I love watching birds but had to move the feeders because we were finding too many ticks on our dog, but I can still watch them and they do bring peace
She offers this smart advice about birds and ticks (you may recall Tricia from the last Anxiety Summit, sharing her success with GABA for Lyme anxiety):
Birds get ticks just like other animals and they drop off of them.
It’s recommended to keep bird feeders away from the house and away from areas, you might spend time because birds carry ticks that can fall off (that’s how Lyme is “migrating”) but also because feeders tend to attract squirrels and mice which are definitely high risk. I don’t know if you’re aware that Mice are where these bacteria first transmitted to nymphal ticks. As the ticks grow they move onto larger animals and eventually deer and people.
Diane Lalomia shares these pictures of a Chickadee, taken on Christmas Day her backyard in northern Michigan:
I’ve been rescuing several chickadees that fly into our sliding glass door. The poor things are stunned and laying in the snow, cold. I get a small cardboard box and bring them inside to warm up inside the closed dark box (keeps them calm) and when they start moving around (usually less than 5 min) I take them outside and let them go.
And her friend, the Chickadee, braving a snowstorm:
Lisa Ziazan shares this picture of black cockatoos in her front yard in suburban Perth. She shared how watching birds has helped her through the last 4 years of chronic illness:
I have been very isolated due to being housebound and not getting many visitors. When I was bedbound I had a window I could watch birds flying by, and when I can get outside and go for short walks I can see many birds in our neighbourhood. They are fascinating to watch. I saw a flock of the coloured parrots one morning all sitting in a tree on the edge of a school oval, it was a hot day and the sprinklers were on. The parrots were all bathing in the sprinkler as it hit the tree. I also collect feathers I find as I believe birds are wonderful spirit messengers. The birds lift my spirits when I am sick of being sick.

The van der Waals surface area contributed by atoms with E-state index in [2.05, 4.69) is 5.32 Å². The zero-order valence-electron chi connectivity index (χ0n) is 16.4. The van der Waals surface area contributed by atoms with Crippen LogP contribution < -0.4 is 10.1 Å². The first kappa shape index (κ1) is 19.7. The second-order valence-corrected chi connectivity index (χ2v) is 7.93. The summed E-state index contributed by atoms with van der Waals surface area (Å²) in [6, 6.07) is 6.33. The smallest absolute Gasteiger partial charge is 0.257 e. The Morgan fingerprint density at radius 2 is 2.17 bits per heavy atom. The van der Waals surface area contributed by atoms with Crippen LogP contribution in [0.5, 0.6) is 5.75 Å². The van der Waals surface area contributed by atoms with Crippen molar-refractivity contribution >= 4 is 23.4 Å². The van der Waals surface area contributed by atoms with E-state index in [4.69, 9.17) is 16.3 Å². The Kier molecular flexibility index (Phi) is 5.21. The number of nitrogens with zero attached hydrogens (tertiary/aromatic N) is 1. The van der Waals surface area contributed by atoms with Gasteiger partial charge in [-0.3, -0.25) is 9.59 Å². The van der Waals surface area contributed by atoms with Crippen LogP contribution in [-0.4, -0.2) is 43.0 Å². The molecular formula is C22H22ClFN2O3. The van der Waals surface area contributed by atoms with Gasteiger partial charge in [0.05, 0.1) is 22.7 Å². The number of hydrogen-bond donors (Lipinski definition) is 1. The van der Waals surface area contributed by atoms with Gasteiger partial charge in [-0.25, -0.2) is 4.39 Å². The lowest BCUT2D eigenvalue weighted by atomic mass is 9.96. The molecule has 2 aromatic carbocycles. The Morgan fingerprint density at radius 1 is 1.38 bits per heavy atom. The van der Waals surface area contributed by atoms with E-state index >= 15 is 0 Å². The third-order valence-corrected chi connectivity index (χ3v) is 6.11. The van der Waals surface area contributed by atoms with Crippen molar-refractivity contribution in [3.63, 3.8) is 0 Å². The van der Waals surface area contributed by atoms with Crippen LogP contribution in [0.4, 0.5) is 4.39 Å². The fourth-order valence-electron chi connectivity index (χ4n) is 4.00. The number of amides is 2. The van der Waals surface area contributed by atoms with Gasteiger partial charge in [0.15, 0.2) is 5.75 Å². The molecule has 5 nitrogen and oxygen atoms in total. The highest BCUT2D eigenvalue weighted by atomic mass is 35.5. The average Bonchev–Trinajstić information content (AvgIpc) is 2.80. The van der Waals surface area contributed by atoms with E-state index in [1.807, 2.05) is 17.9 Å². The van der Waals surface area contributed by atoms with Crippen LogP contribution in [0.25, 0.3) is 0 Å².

It’s wonderful to hear and I know this will be uplifting and inspiring for others too!
I appreciate all the feedback and pictures and permission to share it all here.
If you’d like to share your picture feel free to post on Facebook too (and let us know where it’s taken and the name of the bird).
Here are some practical tips:
- Add bird baths and bird-feeders to your garden
- Do a Master Gardener Program and add more native plants and flowers to increase birds, bees and butterflies
- Keep in mind concerns about ticks and bird-feed attracting rodents
- Enjoy birds in nearby parks (just be aware birds need quality food too – feeding bread to ducks and other wild birds is not a good idea)
- Enjoy birds on a hike or at the beach/river
- Get a bird book and do some bird spotting too (we gave one to Brad’s dad for Christmas and we all use it when we go for hikes and love it!)
Are you a bird-watcher? At home? On hikes? At the beach? Somewhere else? Please let us know how it makes you feel.